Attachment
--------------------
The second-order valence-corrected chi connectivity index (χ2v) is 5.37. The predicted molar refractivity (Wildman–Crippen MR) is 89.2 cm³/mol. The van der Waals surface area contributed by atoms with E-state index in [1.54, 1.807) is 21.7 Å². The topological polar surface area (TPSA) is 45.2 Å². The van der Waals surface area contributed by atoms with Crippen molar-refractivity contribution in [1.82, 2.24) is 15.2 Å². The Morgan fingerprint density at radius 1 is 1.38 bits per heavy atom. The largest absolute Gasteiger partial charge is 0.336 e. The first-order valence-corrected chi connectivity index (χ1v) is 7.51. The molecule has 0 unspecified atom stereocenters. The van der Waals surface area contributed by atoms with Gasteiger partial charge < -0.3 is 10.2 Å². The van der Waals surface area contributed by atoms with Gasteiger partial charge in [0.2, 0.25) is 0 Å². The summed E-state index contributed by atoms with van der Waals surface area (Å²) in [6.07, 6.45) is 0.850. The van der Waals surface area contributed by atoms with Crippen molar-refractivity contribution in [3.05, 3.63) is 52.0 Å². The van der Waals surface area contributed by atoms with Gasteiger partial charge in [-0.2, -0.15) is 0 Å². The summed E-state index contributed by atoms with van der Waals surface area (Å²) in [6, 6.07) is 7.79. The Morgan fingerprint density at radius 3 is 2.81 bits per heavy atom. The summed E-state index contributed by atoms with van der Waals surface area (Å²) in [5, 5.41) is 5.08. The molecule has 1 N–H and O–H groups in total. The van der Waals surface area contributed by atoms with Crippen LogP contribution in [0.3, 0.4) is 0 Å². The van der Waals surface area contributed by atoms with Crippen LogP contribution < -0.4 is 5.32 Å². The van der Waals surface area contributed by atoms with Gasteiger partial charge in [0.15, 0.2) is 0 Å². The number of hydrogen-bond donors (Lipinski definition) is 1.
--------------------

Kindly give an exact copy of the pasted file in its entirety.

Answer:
The second-order valence-corrected chi connectivity index (χ2v) is 5.37. The predicted molar refractivity (Wildman–Crippen MR) is 89.2 cm³/mol. The van der Waals surface area contributed by atoms with E-state index in [1.54, 1.807) is 21.7 Å². The topological polar surface area (TPSA) is 45.2 Å². The van der Waals surface area contributed by atoms with Crippen molar-refractivity contribution in [1.82, 2.24) is 15.2 Å². The Morgan fingerprint density at radius 1 is 1.38 bits per heavy atom. The largest absolute Gasteiger partial charge is 0.336 e. The first-order valence-corrected chi connectivity index (χ1v) is 7.51. The molecule has 0 unspecified atom stereocenters. The van der Waals surface area contributed by atoms with Gasteiger partial charge < -0.3 is 10.2 Å². The van der Waals surface area contributed by atoms with Gasteiger partial charge in [0.2, 0.25) is 0 Å². The summed E-state index contributed by atoms with van der Waals surface area (Å²) in [6.07, 6.45) is 0.850. The van der Waals surface area contributed by atoms with Crippen molar-refractivity contribution in [3.05, 3.63) is 52.0 Å². The van der Waals surface area contributed by atoms with Gasteiger partial charge in [-0.2, -0.15) is 0 Å². The summed E-state index contributed by atoms with van der Waals surface area (Å²) in [6, 6.07) is 7.79. The Morgan fingerprint density at radius 3 is 2.81 bits per heavy atom. The summed E-state index contributed by atoms with van der Waals surface area (Å²) in [5, 5.41) is 5.08. The molecule has 1 N–H and O–H groups in total. The van der Waals surface area contributed by atoms with Crippen LogP contribution in [0.3, 0.4) is 0 Å². The van der Waals surface area contributed by atoms with Crippen LogP contribution < -0.4 is 5.32 Å². The van der Waals surface area contributed by atoms with Gasteiger partial charge in [0.15, 0.2) is 0 Å². The number of hydrogen-bond donors (Lipinski definition) is 1.